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Tobias Rahim Wants to Take Danish-Language Pop Global

Tobias Rahim, a 6-foot-7 Kurdish Danish pop singer, strode around the vast stage of Copenhagen’s Royal Arena one recent Saturday night dressed in a tasseled gold cowboy outfit.

He was midway through “Stor Mand” (“Big Man”), a romantic duet sung with Andreas Odbjerg, another star in Denmark. But it seemed like Rahim barely needed to perform: He simply pointed his microphone at the 16,000-capacity crowd who manically sung every word for him.

Soon, the crowd — some wearing cowboy hats just like Rahim — made their adoration even clearer, when a group started chanting, “The girls want your body.” The quirky 33-year-old, who posed nude for a previous project, quickly moved onto the next hit.

In recent years, American music fans have become accustomed to listening to pop in languages other than English. K-pop groups and Spanish-language acts like Bad Bunny have had hits on Billboard’s Hot 100 chart, and French-language singers have been appearing at major festivals in the United States.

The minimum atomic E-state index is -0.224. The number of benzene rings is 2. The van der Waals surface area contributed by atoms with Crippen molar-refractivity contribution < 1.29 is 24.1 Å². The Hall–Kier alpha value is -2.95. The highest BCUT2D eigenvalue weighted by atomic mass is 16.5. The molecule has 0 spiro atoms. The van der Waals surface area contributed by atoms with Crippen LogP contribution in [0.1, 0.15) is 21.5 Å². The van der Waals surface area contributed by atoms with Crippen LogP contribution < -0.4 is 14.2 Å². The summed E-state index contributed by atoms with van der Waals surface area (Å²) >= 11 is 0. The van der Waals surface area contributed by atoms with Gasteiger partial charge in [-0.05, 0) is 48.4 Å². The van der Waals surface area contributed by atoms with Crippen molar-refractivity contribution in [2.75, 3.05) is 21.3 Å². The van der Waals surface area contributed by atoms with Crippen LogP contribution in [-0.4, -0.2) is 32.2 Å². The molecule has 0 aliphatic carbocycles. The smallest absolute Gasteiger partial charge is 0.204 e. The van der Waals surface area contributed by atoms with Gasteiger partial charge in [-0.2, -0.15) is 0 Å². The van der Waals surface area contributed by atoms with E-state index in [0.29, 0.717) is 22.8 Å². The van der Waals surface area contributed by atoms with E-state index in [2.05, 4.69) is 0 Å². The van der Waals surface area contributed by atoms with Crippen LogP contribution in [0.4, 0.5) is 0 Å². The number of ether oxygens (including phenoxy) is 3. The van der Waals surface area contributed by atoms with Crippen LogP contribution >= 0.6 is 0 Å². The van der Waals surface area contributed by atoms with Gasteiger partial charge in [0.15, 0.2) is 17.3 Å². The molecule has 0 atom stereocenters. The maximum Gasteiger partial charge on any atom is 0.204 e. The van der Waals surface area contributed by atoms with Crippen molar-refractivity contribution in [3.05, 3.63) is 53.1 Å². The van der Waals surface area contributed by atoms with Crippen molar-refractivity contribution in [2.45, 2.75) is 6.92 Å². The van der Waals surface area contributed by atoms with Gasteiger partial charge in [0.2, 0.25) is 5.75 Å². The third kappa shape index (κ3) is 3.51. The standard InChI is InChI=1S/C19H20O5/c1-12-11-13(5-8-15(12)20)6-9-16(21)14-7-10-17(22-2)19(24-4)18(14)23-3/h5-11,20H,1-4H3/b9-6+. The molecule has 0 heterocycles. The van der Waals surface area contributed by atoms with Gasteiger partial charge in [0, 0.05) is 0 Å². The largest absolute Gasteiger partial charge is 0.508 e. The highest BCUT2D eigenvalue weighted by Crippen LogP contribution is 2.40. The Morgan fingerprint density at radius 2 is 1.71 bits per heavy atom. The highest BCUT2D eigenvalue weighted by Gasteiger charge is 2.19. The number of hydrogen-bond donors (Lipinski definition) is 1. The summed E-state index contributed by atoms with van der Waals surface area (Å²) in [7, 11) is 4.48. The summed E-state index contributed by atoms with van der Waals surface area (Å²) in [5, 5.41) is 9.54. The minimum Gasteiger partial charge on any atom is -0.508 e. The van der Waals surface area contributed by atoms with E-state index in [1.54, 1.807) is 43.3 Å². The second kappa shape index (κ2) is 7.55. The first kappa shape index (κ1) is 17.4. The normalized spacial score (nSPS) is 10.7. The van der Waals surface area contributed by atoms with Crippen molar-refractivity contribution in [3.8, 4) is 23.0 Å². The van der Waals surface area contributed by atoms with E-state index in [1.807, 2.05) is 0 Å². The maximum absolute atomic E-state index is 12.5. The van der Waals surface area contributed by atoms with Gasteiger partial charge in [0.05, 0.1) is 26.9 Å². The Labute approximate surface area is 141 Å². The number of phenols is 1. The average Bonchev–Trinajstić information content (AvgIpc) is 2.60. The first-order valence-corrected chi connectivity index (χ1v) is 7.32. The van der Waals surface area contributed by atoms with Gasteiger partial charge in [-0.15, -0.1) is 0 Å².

Danish, an often staccato language spoken by only about six million people and whose alphabet includes the letters Æ, Ø and Å, is perhaps an unlikely choice for pop’s next lingua franca. But Rahim said in an interview the day after the show that there was no reason Danish-language pop couldn’t take off, too.

Outside the country, Denmark has long been renowned for its gastronomy and noirish television dramas. Rahim said there was equal talent in its pop scene. “The energy field here is really strong,” he said. Rahim had heard criticism that Danish was an ugly language, but he said he disagreed: “Any language converted into music can be super beautiful.”

A handful of Danish musicians, including the fresh-faced Lukas Graham and the arty singer MØ, have long made music in English to cultivate audiences abroad. Simon Lund, the music editor of Politiken, a major Danish newspaper, said in an interview that the country was still producing great English-language songs, but that it was also seeing a boom in Danish-language pop, with acts showcasing catchy melodies.